Continued from “We have stepped into their shoes.”
“I remember it was 11 o’clock at night when the bombing started, it was so dark. I was nine years old. We ran to our neighbours’ cellar. Their son was a chemistry student. ‘You mustn’t go in the cellar,’ he said, ‘the gas is sinking. It’s heavier than the air. Come outside with us.’”
This is the first time Iraqi Kurd, Fatima has heard her words replayed by SceneMaker Gayna. It’s compelling stuff and the 100-strong audience is captivated.
Gayna and Tracey-with-an-e have been working on Put Yourself in My Shoes for the last couple of months. Tonight we’re at Huddersfield University for the 2016 commemoration for Holocaust Memorial Day.
Although centred on Nazi atrocities, the day’s events also shed light on other genocides since. Fatima’s personal recollection of Saddam Hussein’s 1988 attempted annihilation of the Kurdish people in Halabja brings the horror right into this room.
Moments earlier Tracey had set the scene: “We’ve been interviewing people in the community and turning those interviews into stories to share with our audience.
“Before this I didn’t know anything about Kurdish people. If anyone had asked me what I knew about Kurds, I would have said, I like curd tart.” It’s the only joke in the performance and there’s tentative laughter.
[Note for non-locals: lacking the export profile of Cornish pasties or Eccles cakes, Yorkshire curd tart is a baked cheesecake delicacy based on curd cheese].
An hour or so earlier the actors and I met with their subjects, Delshad and Fatima, and the Creative Scene team in a local pub. It was an opportunity for some informal evaluation.
“I’m glad we did the preview last week,” Gayna had said. “It was all too bitty until then. But afterwards it felt as if we really had something.”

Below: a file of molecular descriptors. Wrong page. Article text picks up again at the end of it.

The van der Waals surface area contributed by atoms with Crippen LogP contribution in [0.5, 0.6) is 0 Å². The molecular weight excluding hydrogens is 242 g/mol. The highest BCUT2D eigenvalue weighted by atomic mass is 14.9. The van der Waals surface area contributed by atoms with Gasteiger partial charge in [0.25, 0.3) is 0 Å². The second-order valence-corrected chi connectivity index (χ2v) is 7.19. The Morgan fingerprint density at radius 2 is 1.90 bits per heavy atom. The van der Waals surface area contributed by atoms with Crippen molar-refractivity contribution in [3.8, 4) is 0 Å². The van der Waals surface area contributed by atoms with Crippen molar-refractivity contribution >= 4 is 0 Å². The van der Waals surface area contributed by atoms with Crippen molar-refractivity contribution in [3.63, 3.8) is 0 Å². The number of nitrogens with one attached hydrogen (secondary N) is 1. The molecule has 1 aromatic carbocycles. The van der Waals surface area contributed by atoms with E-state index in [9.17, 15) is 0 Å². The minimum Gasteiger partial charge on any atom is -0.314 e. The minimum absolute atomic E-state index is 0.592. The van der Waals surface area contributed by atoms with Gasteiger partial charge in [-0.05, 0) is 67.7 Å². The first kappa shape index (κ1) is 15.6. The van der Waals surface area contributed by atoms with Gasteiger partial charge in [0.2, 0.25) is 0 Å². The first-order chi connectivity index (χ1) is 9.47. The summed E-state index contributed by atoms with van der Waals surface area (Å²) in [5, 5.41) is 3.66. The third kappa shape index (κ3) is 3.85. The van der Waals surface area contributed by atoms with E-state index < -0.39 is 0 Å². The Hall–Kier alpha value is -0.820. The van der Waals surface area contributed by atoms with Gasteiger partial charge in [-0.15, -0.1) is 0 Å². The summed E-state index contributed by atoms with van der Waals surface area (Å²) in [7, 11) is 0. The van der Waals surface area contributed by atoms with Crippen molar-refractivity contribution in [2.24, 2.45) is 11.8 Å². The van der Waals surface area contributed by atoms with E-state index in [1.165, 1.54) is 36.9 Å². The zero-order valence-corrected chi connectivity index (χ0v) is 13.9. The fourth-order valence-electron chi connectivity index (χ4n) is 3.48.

“They’ve both found it incredibly interesting and yet, at times, completely terrifying,” she said as Gayna and Tracey nodded in agreement. “It’s been a totally different way of working for them both.
“For us, it’s been a taster to see how we could bring the amateur and professional sectors” – she means theatre director Anthony Haddon – “together to create a entirely new piece. In that respect, it’s been very successful.”
“What would you have done differently?” I asked Gayna.
“Started much earlier,” she said. “At times it has felt extremely rushed. And it would have been useful to have interviewed our subjects more than once.”
As well as this production Gayna’s been busy with her Dewsbury Collegians group. A couple of weeks ago she was stage managing Babes in the Wood. “And next week we’re doing Aladdin with a flying carpet and a real life-size elephant,” she said to some bemusement, “which is being delivered today and will need mucking out tomorrow.”
Gayna and Tracey’s piece goes down well with the multicultural audience and is followed by a Hebrew Choir singing about bringing an end to war.
As the formalities close and after Fatima and Gayna have lit a remembrance candle together, there’s some hilarity as the actors and their subjects are presented with curd tarts, wrapped in the Kurdish national colours.
I put my tape recorder in front of Fatima, who is here with her husband and three children. The eldest is just nine, the same age as her when her community was gassed. “What was it like, listening to your own story?”
“It was really nice,” she says, “sometimes quite emotional. When you’re in the middle of times like those, you don’t realise how hard they are. But when you hear someone else saying those words… it brings it all back.
“It was really well done, I can’t thank them enough.”